Using Text Analysis Tools for Comparison: Mole & Chocolate Cake

How can text analysis tools enable researchers to study the relationships between texts? In an earlier post, I speculated about the relevance of such tools for understanding “literary DNA”–how ideas are transmitted and remixed–but as one reader observed, intertextuality is probably a more appropriate way of thinking about the topic. In my dissertation, I argue that Melville’s Pierre represents a dark parody of Mitchell’s Reveries of a Bachelor. Melville takes the conventions of sentimental bachelor literature, mixes in elements of the Gothic and philosophic/theological tracts, and produces a grim travesty of bachelor literature that makes the dreaming bachelor a trapped quasi-husband, replaces the rural domestic manor with a crowded urban apartment building, and ends in a real, Hamlet-intense death scene rather than the bachelor coming out of reverie or finding a wife. Would text analysis tools support this analysis, or turn up patterns that I had previously ignored?

I wanted to get a quick visual sense of the two texts, so I plugged them into Wordle, a nifty word cloud generator that enables you to control variables such as layout, font and color. (Interestingly, Wordle came up with the perfect visualizations for each text at random: Pierre white type on a black background shaped into, oh, a chess piece or a tombstone, Reveries a brighter, more casual handwritten style, with a shape like a fish or egg.)

Wordle Word Cloud for Pierre

Wordle Reveries Word Cloud

Using these visual representations of the most frequent words in each book enabled me to get a sense of the totality, but then I also drilled down and began comparing the significance of particular words. I noted, for instance, the importance of “heart” in Reveries, which is, after all, subtitled “A Book of the Heart.” I also observed that “mother” and “father” were given greater weight in Pierre, which is obsessed with twisted parental legacies. To compare the books in even more detail, I decided to make my own mashed up word cloud, placing terms that appeared in both texts next to each other and evaluating their relative weight. I tried to group similar terms, creating a section for words about the body, words about feeling, etc. (I used crop, copy and paste tools in PhotoShop to create this mashup, but I’m sure–or I sure hope–there’s a better way.

Comparison of Reveries and Pierre(About three words into the project, I wished for a more powerful tool to automatically recognize, extract and group similar words from multiple files, since my eyes ached and I had a tough time cropping out words without also grabbing parts of nearby words. Perhaps each word would be a tile that you drag over to a new frame and move around; ideally, you could click on the word and open up a concordance) My mashup revealed that in many ways Pierre and Reveries have similar linguistic profiles. For instance, both contain frequently-occurring words focused on the body (face, hand, eye), time (morning, night), thinking, feeling, and family. Perhaps such terms are common in all literary works (one would need to compare these works to a larger literary corpus), but they also seem to reflect the conventions of sentimental literature, with its focus on the family and embodied feeling (see, for instance, Howard).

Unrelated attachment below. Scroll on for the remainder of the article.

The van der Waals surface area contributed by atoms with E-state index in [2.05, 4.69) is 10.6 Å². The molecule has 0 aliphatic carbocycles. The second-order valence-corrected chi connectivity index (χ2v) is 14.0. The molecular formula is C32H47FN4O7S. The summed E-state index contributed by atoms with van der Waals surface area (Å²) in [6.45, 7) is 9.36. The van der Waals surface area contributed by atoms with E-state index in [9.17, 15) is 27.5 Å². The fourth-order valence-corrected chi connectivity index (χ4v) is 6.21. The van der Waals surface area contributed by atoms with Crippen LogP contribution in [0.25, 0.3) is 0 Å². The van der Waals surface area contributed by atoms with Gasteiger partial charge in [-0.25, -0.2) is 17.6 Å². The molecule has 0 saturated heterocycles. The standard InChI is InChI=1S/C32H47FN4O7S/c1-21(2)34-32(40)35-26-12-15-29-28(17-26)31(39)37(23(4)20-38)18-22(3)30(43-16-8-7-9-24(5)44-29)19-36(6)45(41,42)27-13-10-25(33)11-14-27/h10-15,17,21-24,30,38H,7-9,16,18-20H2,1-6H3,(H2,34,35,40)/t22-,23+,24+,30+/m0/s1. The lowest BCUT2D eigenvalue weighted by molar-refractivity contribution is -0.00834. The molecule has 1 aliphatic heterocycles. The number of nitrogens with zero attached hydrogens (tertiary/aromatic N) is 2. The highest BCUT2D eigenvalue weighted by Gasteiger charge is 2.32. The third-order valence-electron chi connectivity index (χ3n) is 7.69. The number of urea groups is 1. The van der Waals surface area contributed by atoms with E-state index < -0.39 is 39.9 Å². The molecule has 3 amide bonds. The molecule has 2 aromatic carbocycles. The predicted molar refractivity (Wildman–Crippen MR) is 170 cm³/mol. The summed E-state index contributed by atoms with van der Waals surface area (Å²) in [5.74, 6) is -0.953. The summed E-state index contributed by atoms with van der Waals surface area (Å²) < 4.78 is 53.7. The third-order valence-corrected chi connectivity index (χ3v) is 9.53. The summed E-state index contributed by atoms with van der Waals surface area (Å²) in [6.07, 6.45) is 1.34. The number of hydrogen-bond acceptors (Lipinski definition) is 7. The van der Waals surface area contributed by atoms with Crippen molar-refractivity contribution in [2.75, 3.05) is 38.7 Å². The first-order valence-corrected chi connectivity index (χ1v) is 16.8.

The word clouds enabled me to get an initial impression of key words in the two books and the overlap between them, but I wanted to develop a more detailed understanding. I used TAPOR’s Comparator to compare the two texts, generating a complete list of how often words appeared in each text and their relative weighting. When I first looked at the the word list, I was befuddled:

Words Reveries counts Reveries relative counts Pierre relative Pierre counts Relative ratio Reveries:Pierre
blaze 45 0.0007 0 1 109.4667

What does the relative ratio mean? I was starting to regret my avoidance of all math and stats courses in college. But after I worked with the word clouds, the statistics began to make more sense. Oh, relative ratio means how often a word appears in the first text versus the second–“blaze” is much more prominent in Reveries. Ultimately I trusted the concreteness and specificity of numbers more than the more impressionistic imagery provided by the word cloud, but the word cloud opened up my eyes so that I could see the stats more meaningfully. For instance, I found that mother indeed was more significant in Pierre, occurring 237 times vs. 58 times in Reveries. Heart was more important in Reveries (a much shorter work), appearing 199 times vs. 186 times in Pierre. I was surprised that “think” was more significant in Reveries than in Pierre, given the philosophical orientation of the latter. With the details provided by the text comparison results, I could construct an argument about how Melville appropriates the language of sentimentality.